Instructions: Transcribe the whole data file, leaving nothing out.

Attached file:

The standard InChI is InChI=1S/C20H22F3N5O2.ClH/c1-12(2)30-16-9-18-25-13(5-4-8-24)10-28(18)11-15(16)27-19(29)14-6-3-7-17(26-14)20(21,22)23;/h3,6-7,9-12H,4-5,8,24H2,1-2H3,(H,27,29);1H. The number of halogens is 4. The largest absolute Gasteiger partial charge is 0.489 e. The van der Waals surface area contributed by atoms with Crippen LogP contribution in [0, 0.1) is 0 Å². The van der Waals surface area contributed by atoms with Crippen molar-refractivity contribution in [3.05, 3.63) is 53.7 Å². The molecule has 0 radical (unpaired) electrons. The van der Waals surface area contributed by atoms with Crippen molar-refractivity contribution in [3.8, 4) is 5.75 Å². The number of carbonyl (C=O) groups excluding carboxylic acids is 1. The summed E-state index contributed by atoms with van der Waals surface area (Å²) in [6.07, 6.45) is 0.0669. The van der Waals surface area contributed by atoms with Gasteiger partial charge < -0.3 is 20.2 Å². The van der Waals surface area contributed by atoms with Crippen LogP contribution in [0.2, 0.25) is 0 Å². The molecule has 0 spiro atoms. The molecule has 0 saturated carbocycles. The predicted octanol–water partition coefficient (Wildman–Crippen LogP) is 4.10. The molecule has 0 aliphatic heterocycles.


The standard InChI is InChI=1S/C20H22F3N5O2.ClH/c1-12(2)30-16-9-18-25-13(5-4-8-24)10-28(18)11-15(16)27-19(29)14-6-3-7-17(26-14)20(21,22)23;/h3,6-7,9-12H,4-5,8,24H2,1-2H3,(H,27,29);1H. The number of halogens is 4. The largest absolute Gasteiger partial charge is 0.489 e. The van der Waals surface area contributed by atoms with Crippen LogP contribution in [0, 0.1) is 0 Å². The van der Waals surface area contributed by atoms with Crippen molar-refractivity contribution in [3.05, 3.63) is 53.7 Å². The molecule has 0 radical (unpaired) electrons. The van der Waals surface area contributed by atoms with Crippen molar-refractivity contribution in [3.8, 4) is 5.75 Å². The number of carbonyl (C=O) groups excluding carboxylic acids is 1. The summed E-state index contributed by atoms with van der Waals surface area (Å²) in [6.07, 6.45) is 0.0669. The van der Waals surface area contributed by atoms with Gasteiger partial charge < -0.3 is 20.2 Å². The van der Waals surface area contributed by atoms with Crippen LogP contribution in [0.2, 0.25) is 0 Å². The molecule has 0 spiro atoms. The molecule has 0 saturated carbocycles. The predicted octanol–water partition coefficient (Wildman–Crippen LogP) is 4.10. The molecule has 0 aliphatic heterocycles.